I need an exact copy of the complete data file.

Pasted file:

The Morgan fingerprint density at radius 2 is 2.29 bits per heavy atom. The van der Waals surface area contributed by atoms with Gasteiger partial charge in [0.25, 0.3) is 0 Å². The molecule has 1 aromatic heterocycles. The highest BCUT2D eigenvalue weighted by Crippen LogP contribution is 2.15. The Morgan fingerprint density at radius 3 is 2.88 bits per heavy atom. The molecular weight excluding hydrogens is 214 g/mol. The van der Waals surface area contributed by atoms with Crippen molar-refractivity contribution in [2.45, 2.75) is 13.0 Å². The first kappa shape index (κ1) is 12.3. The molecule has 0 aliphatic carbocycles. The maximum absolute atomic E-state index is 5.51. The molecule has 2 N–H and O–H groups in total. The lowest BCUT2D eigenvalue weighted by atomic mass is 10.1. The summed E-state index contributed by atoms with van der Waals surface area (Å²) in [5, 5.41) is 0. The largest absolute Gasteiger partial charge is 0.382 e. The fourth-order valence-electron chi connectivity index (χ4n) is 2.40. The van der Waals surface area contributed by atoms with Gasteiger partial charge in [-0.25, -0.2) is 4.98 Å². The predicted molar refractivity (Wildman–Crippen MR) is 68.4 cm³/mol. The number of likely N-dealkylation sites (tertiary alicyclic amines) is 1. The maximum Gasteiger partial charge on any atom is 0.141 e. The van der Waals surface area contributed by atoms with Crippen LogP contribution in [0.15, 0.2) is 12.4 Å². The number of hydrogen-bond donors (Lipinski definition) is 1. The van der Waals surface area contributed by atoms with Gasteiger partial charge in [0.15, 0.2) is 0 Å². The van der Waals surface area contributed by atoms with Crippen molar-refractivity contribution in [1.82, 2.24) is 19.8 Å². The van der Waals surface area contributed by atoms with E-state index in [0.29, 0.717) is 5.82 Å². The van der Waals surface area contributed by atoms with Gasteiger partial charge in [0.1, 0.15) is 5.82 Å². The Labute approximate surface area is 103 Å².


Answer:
The Morgan fingerprint density at radius 2 is 2.29 bits per heavy atom. The van der Waals surface area contributed by atoms with Gasteiger partial charge in [0.25, 0.3) is 0 Å². The molecule has 1 aromatic heterocycles. The highest BCUT2D eigenvalue weighted by Crippen LogP contribution is 2.15. The Morgan fingerprint density at radius 3 is 2.88 bits per heavy atom. The molecular weight excluding hydrogens is 214 g/mol. The van der Waals surface area contributed by atoms with Crippen molar-refractivity contribution in [2.45, 2.75) is 13.0 Å². The first kappa shape index (κ1) is 12.3. The molecule has 0 aliphatic carbocycles. The maximum absolute atomic E-state index is 5.51. The molecule has 2 N–H and O–H groups in total. The lowest BCUT2D eigenvalue weighted by atomic mass is 10.1. The summed E-state index contributed by atoms with van der Waals surface area (Å²) in [5, 5.41) is 0. The largest absolute Gasteiger partial charge is 0.382 e. The fourth-order valence-electron chi connectivity index (χ4n) is 2.40. The van der Waals surface area contributed by atoms with Gasteiger partial charge in [-0.25, -0.2) is 4.98 Å². The predicted molar refractivity (Wildman–Crippen MR) is 68.4 cm³/mol. The number of likely N-dealkylation sites (tertiary alicyclic amines) is 1. The maximum Gasteiger partial charge on any atom is 0.141 e. The van der Waals surface area contributed by atoms with Crippen LogP contribution in [0.15, 0.2) is 12.4 Å². The number of hydrogen-bond donors (Lipinski definition) is 1. The van der Waals surface area contributed by atoms with Gasteiger partial charge in [0.15, 0.2) is 0 Å². The van der Waals surface area contributed by atoms with Crippen molar-refractivity contribution in [1.82, 2.24) is 19.8 Å². The van der Waals surface area contributed by atoms with E-state index in [0.29, 0.717) is 5.82 Å². The van der Waals surface area contributed by atoms with Gasteiger partial charge in [0.1, 0.15) is 5.82 Å². The Labute approximate surface area is 103 Å².